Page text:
As a term of abuse: a person of low social status; an ignorant, stupid, unsophisticated, or (formerly esp.) unprincipled person; a boor, a lout; (also more generally) a person who is regarded with scorn or contempt, esp. by members of a particular social group.
    The meaning of "farmer" is very different. The most relevant definition:
    One who cultivates a farm, whether as tenant or owner; one who ‘farms’ land, or makes agriculture his occupation.
     

    little_rabbit123

    Member
    Chinese
    Thank you for the detailed definitions.

    But if 'peasant' is indecent, is 'labourer' decent? (The article used the phrase 'agricultural labourers'.) In my view, a labourer is a person who sells their physical labour. Whether one sells physical strength in industries or on land, no big difference!
     

    Loob

    Senior Member
    English UK
    Neither 'peasant' nor 'labourer' is indecent, little_rabbit. 'Peasant' can be used in BrE, jokingly or scornfully, as a term of abuse. 'Labourer' can't be.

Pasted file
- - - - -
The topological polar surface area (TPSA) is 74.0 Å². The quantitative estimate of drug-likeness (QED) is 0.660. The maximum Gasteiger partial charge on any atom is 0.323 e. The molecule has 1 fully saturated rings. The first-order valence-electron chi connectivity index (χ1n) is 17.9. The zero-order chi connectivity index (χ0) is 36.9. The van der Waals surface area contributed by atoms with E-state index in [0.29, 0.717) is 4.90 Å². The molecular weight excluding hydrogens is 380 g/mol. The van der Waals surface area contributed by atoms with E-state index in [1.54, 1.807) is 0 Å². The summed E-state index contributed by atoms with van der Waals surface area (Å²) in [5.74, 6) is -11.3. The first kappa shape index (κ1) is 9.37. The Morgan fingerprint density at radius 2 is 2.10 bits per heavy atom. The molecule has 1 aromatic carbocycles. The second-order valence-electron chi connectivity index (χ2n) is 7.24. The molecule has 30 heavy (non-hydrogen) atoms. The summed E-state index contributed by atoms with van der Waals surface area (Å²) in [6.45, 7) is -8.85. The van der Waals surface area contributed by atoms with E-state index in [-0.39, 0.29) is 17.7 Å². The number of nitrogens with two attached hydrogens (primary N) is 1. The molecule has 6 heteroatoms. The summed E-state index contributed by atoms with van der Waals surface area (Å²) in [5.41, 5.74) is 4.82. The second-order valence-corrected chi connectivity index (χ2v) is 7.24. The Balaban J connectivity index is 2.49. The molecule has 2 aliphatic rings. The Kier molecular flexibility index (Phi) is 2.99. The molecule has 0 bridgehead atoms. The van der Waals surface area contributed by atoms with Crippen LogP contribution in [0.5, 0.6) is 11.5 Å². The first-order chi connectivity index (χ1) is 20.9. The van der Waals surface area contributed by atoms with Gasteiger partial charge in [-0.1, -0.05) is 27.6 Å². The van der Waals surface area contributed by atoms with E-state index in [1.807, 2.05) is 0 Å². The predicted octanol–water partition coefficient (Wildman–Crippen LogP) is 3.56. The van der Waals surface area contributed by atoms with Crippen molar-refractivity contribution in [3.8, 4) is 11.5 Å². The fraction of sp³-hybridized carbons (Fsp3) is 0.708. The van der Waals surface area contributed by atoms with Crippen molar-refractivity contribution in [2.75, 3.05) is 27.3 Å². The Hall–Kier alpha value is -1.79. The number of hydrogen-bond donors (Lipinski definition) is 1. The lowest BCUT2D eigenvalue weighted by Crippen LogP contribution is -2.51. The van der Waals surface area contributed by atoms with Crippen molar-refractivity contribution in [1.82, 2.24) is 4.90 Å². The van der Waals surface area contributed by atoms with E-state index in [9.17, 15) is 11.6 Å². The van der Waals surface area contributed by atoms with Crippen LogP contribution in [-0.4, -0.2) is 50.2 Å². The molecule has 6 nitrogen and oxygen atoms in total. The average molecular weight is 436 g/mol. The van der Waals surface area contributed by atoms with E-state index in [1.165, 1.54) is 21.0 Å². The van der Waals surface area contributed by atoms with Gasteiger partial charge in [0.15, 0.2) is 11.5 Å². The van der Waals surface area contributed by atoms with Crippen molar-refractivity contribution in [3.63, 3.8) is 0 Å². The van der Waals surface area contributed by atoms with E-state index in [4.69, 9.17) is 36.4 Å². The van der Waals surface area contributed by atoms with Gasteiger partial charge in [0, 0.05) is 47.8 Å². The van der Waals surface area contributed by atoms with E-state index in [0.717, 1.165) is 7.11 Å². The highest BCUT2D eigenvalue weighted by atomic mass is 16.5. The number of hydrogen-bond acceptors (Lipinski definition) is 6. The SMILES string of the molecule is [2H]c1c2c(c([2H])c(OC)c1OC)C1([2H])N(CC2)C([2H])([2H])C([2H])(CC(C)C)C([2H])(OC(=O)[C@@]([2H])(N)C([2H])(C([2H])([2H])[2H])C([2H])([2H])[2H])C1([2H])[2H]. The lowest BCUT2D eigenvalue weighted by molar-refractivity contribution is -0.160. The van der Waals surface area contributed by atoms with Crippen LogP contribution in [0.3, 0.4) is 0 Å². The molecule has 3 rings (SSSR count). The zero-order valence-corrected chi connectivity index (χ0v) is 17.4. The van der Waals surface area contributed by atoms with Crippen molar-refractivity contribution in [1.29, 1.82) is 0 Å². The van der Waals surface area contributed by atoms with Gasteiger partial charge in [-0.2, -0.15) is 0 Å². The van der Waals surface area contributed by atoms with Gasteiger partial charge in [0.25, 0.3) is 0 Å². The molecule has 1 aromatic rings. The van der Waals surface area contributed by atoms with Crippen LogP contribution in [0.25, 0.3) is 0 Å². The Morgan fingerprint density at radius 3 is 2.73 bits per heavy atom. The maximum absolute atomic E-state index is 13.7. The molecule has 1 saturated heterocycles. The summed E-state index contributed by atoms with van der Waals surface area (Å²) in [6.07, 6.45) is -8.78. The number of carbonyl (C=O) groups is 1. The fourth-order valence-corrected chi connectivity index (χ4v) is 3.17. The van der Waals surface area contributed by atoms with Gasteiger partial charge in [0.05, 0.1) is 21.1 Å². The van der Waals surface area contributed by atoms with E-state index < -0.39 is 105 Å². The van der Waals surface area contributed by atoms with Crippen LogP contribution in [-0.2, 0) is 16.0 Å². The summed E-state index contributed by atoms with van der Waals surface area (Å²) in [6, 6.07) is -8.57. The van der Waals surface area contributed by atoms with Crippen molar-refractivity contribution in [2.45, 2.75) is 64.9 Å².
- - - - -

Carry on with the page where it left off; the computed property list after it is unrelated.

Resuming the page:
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    sgtudor1965

    Member
    English, USA
    Quick comment on American usage. Farmer is the term used for someone who owns and works the land, whether or not their farm is small. If they don't own the land, they are typically called laborers, or farm workers, or something similar. Peasant connotes not just a function but also a social class, and since we refer to social classes quite rarely it is not used. That is, you would not refer to anyone in America as a peasant, other than as a joke or an odd insult. In can certainly be used to refer to laborers in another country, though, if the term is appropriate.
     

    sdgraham

    Senior Member
    USA English
    Inasmuch as farms in the United States tend to be large and worth upwards of a million dollars, not to mention having hundreds of thousands of dollars worth of agricutultural equipment, the farmers, not infrequently college-educated, who own them and work them with their families scarcely could be called "peasants."